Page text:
Designed originally by to measure verbal and quantitative reasoning, short-term memory and other mental functions, intelligence testing attempts to determine some sense of an individual's intellectual potential. Test designers approach testing differently, and scores from one test are not interchangeable with scores from another. Tests assessing reading, writing or math knowledge are achievement tests, not intelligence tests.
Most commonly used in the United States to measure intelligence in children, the Wechsler Intelligence Scale for Children (WISC I through IV) and Stanford-Binet Intelligence Scales assess an individual's verbal reasoning, abstract and visual reasoning, quantitative reasoning and short-term memory.
Other tests include the Wechsler Adult Intelligence Scale (WAIS-III) (adults), Reynolds Intellectual Assessment Scales (RIAS), Universal Nonverbal Intelligence Test (UNIT), Woodcock-Johnson-R, Wechsler Preschool and Primary Scale of Intelligence (WPPSI) (young children), Kaufman Brief Intelligence Test (KBIT) and Differential Ability Scales (DAS) (children).
Tests vary, based on the age group being tested or differing theoretical ideas. While the scales used deviate considerably, the typical standard is that 100 equals average intelligence, with a standard deviation of 15 in either direction. Each new revision of a test sets a new (higher) standard of norm or average to compensate for what is known as the Flynn Effect---an increase in average intelligence over time for reasons not completely understood but perhaps related to nutrition, environmental stimulation and other factors of a developing society.
IQ test questions are not about knowledge but about thinking skills, and time taken to answer each question is factored into the score. The less time needed to complete the test, the higher the overall ability to think through problems.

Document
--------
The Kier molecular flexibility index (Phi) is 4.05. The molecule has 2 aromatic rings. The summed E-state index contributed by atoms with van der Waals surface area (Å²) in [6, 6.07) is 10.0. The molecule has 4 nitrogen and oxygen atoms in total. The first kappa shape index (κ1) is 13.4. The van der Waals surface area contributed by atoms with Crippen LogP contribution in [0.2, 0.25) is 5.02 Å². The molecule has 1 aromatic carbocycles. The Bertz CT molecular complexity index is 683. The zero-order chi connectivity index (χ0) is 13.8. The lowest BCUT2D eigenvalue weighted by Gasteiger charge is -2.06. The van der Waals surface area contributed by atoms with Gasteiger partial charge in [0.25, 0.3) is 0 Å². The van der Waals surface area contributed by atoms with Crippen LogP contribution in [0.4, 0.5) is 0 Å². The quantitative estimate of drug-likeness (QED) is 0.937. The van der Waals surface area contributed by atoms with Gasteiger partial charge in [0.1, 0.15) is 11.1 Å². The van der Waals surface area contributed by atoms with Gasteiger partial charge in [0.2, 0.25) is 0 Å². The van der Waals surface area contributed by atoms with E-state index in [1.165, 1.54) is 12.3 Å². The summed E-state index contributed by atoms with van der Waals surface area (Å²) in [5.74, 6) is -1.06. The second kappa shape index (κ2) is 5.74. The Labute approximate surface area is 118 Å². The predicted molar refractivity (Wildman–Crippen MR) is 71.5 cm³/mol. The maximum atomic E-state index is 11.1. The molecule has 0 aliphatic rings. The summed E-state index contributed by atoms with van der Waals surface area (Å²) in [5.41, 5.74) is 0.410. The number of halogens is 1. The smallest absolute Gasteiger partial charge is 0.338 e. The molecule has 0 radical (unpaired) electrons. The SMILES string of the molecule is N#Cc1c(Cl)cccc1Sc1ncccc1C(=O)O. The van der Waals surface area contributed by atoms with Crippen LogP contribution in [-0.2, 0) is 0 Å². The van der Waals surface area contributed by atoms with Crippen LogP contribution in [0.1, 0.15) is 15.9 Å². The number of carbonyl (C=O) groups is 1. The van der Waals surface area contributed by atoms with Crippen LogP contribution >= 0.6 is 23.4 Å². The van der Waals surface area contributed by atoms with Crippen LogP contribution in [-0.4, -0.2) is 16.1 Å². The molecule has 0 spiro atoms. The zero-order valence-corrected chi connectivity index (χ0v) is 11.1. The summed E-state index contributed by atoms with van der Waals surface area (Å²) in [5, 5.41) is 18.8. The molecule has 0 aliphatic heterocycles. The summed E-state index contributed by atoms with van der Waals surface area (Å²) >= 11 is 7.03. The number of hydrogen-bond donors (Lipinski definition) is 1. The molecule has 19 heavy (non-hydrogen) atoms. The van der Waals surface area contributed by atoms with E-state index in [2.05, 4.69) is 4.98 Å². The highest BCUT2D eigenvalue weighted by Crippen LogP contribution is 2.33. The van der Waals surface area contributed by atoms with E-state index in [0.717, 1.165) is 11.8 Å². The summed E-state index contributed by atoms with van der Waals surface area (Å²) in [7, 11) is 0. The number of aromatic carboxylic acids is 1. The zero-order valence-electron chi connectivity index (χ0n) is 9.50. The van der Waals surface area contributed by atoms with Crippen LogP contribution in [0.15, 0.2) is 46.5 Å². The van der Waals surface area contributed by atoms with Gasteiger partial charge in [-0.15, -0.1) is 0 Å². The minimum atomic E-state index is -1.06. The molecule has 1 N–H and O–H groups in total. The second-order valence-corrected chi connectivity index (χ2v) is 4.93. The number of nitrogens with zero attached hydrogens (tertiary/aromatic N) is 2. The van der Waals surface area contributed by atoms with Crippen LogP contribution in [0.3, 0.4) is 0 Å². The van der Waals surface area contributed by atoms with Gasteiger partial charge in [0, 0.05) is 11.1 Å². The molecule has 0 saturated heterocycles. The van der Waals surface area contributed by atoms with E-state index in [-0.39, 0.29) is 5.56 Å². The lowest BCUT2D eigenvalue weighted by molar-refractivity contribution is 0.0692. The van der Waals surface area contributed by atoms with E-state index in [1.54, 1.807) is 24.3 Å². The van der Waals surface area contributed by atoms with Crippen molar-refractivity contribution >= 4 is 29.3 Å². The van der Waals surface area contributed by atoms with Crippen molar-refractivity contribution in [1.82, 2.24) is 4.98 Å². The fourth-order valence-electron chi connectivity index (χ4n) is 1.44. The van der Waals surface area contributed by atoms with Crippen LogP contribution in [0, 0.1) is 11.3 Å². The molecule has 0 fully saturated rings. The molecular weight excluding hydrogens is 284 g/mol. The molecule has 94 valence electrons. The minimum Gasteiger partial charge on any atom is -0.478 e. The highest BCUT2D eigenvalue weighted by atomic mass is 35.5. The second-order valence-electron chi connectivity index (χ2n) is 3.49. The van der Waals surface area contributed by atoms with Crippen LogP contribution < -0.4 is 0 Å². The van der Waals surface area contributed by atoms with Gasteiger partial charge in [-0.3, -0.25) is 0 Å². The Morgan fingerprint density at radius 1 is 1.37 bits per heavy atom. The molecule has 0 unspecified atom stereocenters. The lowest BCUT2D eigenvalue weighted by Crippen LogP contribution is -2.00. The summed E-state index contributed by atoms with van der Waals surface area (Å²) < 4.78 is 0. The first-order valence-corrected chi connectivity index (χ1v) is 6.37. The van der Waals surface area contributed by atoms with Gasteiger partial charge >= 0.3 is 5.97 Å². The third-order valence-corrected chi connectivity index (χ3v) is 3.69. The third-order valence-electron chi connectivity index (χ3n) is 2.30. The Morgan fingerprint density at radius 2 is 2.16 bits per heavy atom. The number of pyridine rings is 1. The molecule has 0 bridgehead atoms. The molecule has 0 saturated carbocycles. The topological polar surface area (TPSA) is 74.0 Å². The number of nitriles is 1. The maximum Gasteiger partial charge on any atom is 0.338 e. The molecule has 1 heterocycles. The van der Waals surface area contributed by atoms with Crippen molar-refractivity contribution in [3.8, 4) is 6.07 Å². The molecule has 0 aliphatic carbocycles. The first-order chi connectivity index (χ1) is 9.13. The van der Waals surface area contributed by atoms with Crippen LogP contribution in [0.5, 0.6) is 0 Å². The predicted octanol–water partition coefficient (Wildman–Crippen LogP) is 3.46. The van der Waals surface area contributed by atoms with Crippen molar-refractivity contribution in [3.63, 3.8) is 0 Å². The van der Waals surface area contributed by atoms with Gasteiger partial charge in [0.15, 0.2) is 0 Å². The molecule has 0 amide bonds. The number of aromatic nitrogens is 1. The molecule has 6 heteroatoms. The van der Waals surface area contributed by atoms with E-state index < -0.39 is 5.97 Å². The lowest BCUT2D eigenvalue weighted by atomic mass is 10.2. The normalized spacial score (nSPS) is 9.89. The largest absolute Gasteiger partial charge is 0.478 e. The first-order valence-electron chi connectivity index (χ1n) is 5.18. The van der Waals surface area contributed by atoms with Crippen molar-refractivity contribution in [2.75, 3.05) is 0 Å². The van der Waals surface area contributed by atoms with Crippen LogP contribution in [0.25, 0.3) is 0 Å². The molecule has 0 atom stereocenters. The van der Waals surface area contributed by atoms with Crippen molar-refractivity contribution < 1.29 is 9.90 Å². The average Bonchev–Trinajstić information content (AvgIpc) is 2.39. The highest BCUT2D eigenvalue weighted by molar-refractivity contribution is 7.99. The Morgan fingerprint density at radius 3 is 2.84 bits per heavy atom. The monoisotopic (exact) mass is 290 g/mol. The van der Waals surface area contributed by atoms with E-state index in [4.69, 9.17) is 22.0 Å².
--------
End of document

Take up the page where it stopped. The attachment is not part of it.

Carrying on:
Uses in Education
Intelligence scores tend to predict academic aptitude and provide a guide to the student's potential weaknesses and strengths. Tests also are used to identify students classified as either learning disabled or gifted to design stimulating curricula.
Uses in the Workplace
Intelligence testing in specialized fields is not new, but some companies are turning to IQ tests to help them choose between candidates or determine where an employee best fits. The potential for abuse is high in this application as the test givers and score interpreters may not possess sufficient psychological understanding to appropriately understand what a score means.
One persistent controversy about intelligence testing is the argument that the tests are designed by a social class (educated and relatively affluent) whose experiences and vocabulary differ drastically from an inner-city child (for instance) raised in poverty who may be taking the test, thus skewing the outcome.
Influences on Intelligence
Hereditary influences and environmental influences seem to play a role in test scores. Research demonstrates that a child's intellectual development may dramatically increase when provided with a stimulating environment. Alternately, the measurable intelligence of a child deprived of stimulation may decrease.
- Photo Credit chess game image by Olaru Radian-Alexandru from Fotolia.com
The Disadvantages of Intelligence Testing
Intelligence tests are designed to measure mental capacity, function and intellectual skills such as reasoning and understanding. For years, intelligence test results...
What Are the Benefits of Intelligence Testing?
From the first assessments used by Alfred Binet on French children, to the many tests that have emerged and evolved since then,...